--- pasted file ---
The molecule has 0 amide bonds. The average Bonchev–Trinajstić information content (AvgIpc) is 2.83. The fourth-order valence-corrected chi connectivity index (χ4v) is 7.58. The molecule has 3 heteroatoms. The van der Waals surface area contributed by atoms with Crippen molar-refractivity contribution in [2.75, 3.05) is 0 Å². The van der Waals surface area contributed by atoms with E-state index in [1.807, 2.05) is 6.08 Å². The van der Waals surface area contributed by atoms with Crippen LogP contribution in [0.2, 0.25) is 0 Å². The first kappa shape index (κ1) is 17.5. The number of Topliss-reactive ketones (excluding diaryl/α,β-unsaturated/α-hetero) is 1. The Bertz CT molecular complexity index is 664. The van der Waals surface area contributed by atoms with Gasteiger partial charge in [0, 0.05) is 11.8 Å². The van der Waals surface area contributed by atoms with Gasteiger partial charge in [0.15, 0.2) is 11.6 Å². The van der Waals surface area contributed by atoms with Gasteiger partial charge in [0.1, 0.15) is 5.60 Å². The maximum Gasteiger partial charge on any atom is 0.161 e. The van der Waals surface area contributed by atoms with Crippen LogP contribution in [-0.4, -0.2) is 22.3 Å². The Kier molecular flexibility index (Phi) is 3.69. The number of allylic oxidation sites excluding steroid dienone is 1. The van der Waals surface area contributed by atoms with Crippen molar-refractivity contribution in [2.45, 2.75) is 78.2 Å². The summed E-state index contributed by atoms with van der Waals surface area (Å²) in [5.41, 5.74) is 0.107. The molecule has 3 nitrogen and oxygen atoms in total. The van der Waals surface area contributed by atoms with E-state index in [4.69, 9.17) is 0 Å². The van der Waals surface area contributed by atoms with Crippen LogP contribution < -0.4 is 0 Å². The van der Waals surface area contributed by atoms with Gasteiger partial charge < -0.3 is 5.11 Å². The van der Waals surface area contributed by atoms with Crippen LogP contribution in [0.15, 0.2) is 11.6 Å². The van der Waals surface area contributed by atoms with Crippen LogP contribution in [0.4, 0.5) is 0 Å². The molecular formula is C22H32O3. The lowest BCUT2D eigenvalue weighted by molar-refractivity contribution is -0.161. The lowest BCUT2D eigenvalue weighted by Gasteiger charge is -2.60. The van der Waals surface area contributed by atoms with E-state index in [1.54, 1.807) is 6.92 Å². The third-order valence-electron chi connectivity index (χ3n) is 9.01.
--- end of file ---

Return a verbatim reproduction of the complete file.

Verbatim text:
The molecule has 0 amide bonds. The average Bonchev–Trinajstić information content (AvgIpc) is 2.83. The fourth-order valence-corrected chi connectivity index (χ4v) is 7.58. The molecule has 3 heteroatoms. The van der Waals surface area contributed by atoms with Crippen molar-refractivity contribution in [2.75, 3.05) is 0 Å². The van der Waals surface area contributed by atoms with E-state index in [1.807, 2.05) is 6.08 Å². The van der Waals surface area contributed by atoms with Crippen LogP contribution in [0.2, 0.25) is 0 Å². The first kappa shape index (κ1) is 17.5. The number of Topliss-reactive ketones (excluding diaryl/α,β-unsaturated/α-hetero) is 1. The Bertz CT molecular complexity index is 664. The van der Waals surface area contributed by atoms with Gasteiger partial charge in [0, 0.05) is 11.8 Å². The van der Waals surface area contributed by atoms with Gasteiger partial charge in [0.15, 0.2) is 11.6 Å². The van der Waals surface area contributed by atoms with Gasteiger partial charge in [0.1, 0.15) is 5.60 Å². The maximum Gasteiger partial charge on any atom is 0.161 e. The van der Waals surface area contributed by atoms with Crippen LogP contribution in [-0.4, -0.2) is 22.3 Å². The Kier molecular flexibility index (Phi) is 3.69. The number of allylic oxidation sites excluding steroid dienone is 1. The van der Waals surface area contributed by atoms with Crippen molar-refractivity contribution in [2.45, 2.75) is 78.2 Å². The summed E-state index contributed by atoms with van der Waals surface area (Å²) in [5.41, 5.74) is 0.107. The molecule has 3 nitrogen and oxygen atoms in total. The van der Waals surface area contributed by atoms with E-state index in [4.69, 9.17) is 0 Å². The van der Waals surface area contributed by atoms with Crippen LogP contribution < -0.4 is 0 Å². The van der Waals surface area contributed by atoms with Gasteiger partial charge < -0.3 is 5.11 Å². The van der Waals surface area contributed by atoms with Crippen LogP contribution in [0.15, 0.2) is 11.6 Å². The van der Waals surface area contributed by atoms with Crippen LogP contribution in [0.4, 0.5) is 0 Å². The molecular formula is C22H32O3. The lowest BCUT2D eigenvalue weighted by molar-refractivity contribution is -0.161. The lowest BCUT2D eigenvalue weighted by Gasteiger charge is -2.60. The van der Waals surface area contributed by atoms with E-state index in [1.54, 1.807) is 6.92 Å². The third-order valence-electron chi connectivity index (χ3n) is 9.01.